JIS News

JHNT Updates Blenheim Residents About Project to Representatives of the Jamaica National Heritage Trust (JNHT) met with residents of Blenheim and surrounding communities in Hanover on Thursday, (Aug. 24), to provide them with details of the $2.1 million project to reconstruct the birth home of National Hero, Sir Alexander Bustamante.
The house, which is a national heritage site, was destroyed by fire in March 2005.
Director of Estate Management and Business Development with the JNHT, Gavern Tate, in outlining the project plans at the meeting held at the Cacoon All-age School, said that the house would be reconstructed to resemble the original facility, with only minimal structural changes.
“What we are going to be doing is to rebuild the house as it was. It was a 12 feet, six inches by 30 feet house, and we are putting that back; a wooden house, dividing it into three compartments. What we had before was an exhibition of Bustamante’s life as a politician, his life as a trade unionist so we would be putting that back,” he stated.
In addition, a fire-precaution feature would be added. “Another thing that we would be doing is to increase the amount of water storage that we have there. We have a 400-gallon water tank there now, we want to increase it to 1,000 gallons. Then run some irrigation lines around the house and attach it to a sprinkler system, both outside and inside the building, so in the event of a fire, somebody from the community can trip in the sprinkler system and at least keep the fire from coming up unto the building,” Mr. Tate explained.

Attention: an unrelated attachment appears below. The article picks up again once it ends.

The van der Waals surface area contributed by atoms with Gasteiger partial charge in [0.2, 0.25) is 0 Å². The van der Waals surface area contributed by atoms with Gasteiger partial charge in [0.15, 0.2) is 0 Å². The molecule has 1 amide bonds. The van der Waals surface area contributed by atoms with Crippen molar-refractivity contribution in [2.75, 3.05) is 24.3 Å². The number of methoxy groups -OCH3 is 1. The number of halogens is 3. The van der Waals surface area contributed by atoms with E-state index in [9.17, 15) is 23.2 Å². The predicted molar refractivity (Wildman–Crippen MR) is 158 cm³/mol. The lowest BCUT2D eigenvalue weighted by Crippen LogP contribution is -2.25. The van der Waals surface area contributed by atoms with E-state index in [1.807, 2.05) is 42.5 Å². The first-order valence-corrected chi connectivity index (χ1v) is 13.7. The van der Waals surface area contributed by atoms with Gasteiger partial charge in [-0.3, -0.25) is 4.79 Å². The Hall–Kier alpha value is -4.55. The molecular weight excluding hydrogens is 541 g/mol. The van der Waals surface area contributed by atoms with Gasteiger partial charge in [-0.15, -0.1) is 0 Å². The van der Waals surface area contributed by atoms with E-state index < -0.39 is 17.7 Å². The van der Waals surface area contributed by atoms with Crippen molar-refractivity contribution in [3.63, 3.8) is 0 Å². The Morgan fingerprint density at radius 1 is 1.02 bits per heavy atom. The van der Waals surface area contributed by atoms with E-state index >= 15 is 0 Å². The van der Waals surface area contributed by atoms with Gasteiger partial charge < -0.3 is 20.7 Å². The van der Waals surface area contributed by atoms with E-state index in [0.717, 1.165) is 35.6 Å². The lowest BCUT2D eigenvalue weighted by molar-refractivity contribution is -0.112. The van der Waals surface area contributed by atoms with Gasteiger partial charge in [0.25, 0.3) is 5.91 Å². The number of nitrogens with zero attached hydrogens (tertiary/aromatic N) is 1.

The project, he said, would be done in two phases, with phase one, which started August 16, to involve constructing the home, putting in the additional water and fire prevention system, improving the landscape and enhancing the exhibition.
Phase two will comprise the introduction of sound unto the site, with voice speeches made by Sir Alexander, making the site into a picnic grounds with additional exhibitions in the picnic area, putting a gift shop in place and fencing the property. Mr. Tate informed that financing for phase one was already in place, while attempts were now being made to source funds for phase two.
The project is expected to be completed within eight weeks “so that means it will take us right into National Heroes Week from the 11 to the 16 of October, we expect that we are going to finish by the 16th,” he told the residents.
Mr. Tate said that when the project is completed, a fee would be charged for members of the public to access the site and view the exhibition, with this revenue going towards the upkeep and maintenance of the site.

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